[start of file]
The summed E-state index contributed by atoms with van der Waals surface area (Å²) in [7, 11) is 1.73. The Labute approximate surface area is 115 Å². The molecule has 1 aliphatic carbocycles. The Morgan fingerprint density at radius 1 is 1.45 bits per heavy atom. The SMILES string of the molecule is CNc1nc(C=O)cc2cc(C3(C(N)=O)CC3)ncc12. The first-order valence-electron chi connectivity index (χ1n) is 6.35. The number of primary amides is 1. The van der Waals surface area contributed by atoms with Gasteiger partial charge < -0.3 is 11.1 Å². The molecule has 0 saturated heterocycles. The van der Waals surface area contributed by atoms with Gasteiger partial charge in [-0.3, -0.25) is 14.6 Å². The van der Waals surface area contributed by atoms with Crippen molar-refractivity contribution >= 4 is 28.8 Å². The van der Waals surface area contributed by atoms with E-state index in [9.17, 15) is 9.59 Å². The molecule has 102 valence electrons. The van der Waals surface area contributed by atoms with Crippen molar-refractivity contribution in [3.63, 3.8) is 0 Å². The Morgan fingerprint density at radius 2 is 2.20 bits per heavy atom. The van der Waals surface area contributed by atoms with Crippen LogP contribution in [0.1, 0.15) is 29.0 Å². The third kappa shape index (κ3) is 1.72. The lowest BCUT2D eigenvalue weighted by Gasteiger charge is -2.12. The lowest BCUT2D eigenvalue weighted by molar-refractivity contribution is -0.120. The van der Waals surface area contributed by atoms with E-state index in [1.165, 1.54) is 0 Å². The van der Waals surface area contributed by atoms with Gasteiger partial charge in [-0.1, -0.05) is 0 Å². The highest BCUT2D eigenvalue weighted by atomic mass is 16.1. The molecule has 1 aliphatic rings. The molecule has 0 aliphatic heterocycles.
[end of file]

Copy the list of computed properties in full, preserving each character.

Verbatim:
The summed E-state index contributed by atoms with van der Waals surface area (Å²) in [7, 11) is 1.73. The Labute approximate surface area is 115 Å². The molecule has 1 aliphatic carbocycles. The Morgan fingerprint density at radius 1 is 1.45 bits per heavy atom. The SMILES string of the molecule is CNc1nc(C=O)cc2cc(C3(C(N)=O)CC3)ncc12. The first-order valence-electron chi connectivity index (χ1n) is 6.35. The number of primary amides is 1. The van der Waals surface area contributed by atoms with Gasteiger partial charge < -0.3 is 11.1 Å². The molecule has 0 saturated heterocycles. The van der Waals surface area contributed by atoms with Gasteiger partial charge in [-0.3, -0.25) is 14.6 Å². The van der Waals surface area contributed by atoms with Crippen molar-refractivity contribution >= 4 is 28.8 Å². The van der Waals surface area contributed by atoms with E-state index in [9.17, 15) is 9.59 Å². The molecule has 102 valence electrons. The van der Waals surface area contributed by atoms with Crippen molar-refractivity contribution in [3.63, 3.8) is 0 Å². The Morgan fingerprint density at radius 2 is 2.20 bits per heavy atom. The van der Waals surface area contributed by atoms with Crippen LogP contribution in [0.1, 0.15) is 29.0 Å². The third kappa shape index (κ3) is 1.72. The lowest BCUT2D eigenvalue weighted by Gasteiger charge is -2.12. The lowest BCUT2D eigenvalue weighted by molar-refractivity contribution is -0.120. The van der Waals surface area contributed by atoms with E-state index in [1.165, 1.54) is 0 Å². The van der Waals surface area contributed by atoms with Gasteiger partial charge in [-0.1, -0.05) is 0 Å². The highest BCUT2D eigenvalue weighted by atomic mass is 16.1. The molecule has 1 aliphatic rings. The molecule has 0 aliphatic heterocycles.